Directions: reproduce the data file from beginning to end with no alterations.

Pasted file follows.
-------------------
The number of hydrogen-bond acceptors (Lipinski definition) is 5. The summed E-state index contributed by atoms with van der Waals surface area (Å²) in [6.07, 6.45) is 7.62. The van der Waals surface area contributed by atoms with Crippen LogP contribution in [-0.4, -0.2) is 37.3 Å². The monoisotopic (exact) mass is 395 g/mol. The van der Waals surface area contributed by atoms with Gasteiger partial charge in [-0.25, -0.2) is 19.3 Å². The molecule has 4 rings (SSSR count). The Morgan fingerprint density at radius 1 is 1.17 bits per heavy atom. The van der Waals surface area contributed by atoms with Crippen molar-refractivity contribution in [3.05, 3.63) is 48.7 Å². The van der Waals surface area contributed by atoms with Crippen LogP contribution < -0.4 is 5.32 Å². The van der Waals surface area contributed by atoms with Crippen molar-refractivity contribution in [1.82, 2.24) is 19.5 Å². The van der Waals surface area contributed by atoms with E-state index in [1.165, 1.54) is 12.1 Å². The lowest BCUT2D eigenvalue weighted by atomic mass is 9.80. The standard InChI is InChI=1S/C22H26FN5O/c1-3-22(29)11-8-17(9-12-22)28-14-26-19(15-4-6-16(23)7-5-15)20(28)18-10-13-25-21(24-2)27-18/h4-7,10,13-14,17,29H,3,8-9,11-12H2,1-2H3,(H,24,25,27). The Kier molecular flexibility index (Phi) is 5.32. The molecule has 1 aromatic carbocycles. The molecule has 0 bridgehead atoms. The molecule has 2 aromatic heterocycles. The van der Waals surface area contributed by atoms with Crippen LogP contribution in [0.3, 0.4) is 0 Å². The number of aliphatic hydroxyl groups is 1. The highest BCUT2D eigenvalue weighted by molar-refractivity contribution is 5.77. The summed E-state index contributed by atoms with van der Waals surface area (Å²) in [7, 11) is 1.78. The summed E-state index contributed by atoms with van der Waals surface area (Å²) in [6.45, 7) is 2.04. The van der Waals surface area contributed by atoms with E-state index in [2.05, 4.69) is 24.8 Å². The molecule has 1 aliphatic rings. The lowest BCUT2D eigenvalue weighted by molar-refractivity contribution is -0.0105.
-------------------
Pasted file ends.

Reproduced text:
The number of hydrogen-bond acceptors (Lipinski definition) is 5. The summed E-state index contributed by atoms with van der Waals surface area (Å²) in [6.07, 6.45) is 7.62. The van der Waals surface area contributed by atoms with Crippen LogP contribution in [-0.4, -0.2) is 37.3 Å². The monoisotopic (exact) mass is 395 g/mol. The van der Waals surface area contributed by atoms with Gasteiger partial charge in [-0.25, -0.2) is 19.3 Å². The molecule has 4 rings (SSSR count). The Morgan fingerprint density at radius 1 is 1.17 bits per heavy atom. The van der Waals surface area contributed by atoms with Crippen molar-refractivity contribution in [3.05, 3.63) is 48.7 Å². The van der Waals surface area contributed by atoms with Crippen LogP contribution < -0.4 is 5.32 Å². The van der Waals surface area contributed by atoms with Crippen molar-refractivity contribution in [1.82, 2.24) is 19.5 Å². The van der Waals surface area contributed by atoms with E-state index in [1.165, 1.54) is 12.1 Å². The lowest BCUT2D eigenvalue weighted by atomic mass is 9.80. The standard InChI is InChI=1S/C22H26FN5O/c1-3-22(29)11-8-17(9-12-22)28-14-26-19(15-4-6-16(23)7-5-15)20(28)18-10-13-25-21(24-2)27-18/h4-7,10,13-14,17,29H,3,8-9,11-12H2,1-2H3,(H,24,25,27). The Kier molecular flexibility index (Phi) is 5.32. The molecule has 1 aromatic carbocycles. The molecule has 0 bridgehead atoms. The molecule has 2 aromatic heterocycles. The van der Waals surface area contributed by atoms with Crippen LogP contribution in [0.3, 0.4) is 0 Å². The number of aliphatic hydroxyl groups is 1. The highest BCUT2D eigenvalue weighted by molar-refractivity contribution is 5.77. The summed E-state index contributed by atoms with van der Waals surface area (Å²) in [7, 11) is 1.78. The summed E-state index contributed by atoms with van der Waals surface area (Å²) in [6.45, 7) is 2.04. The van der Waals surface area contributed by atoms with E-state index in [2.05, 4.69) is 24.8 Å². The molecule has 1 aliphatic rings. The lowest BCUT2D eigenvalue weighted by molar-refractivity contribution is -0.0105.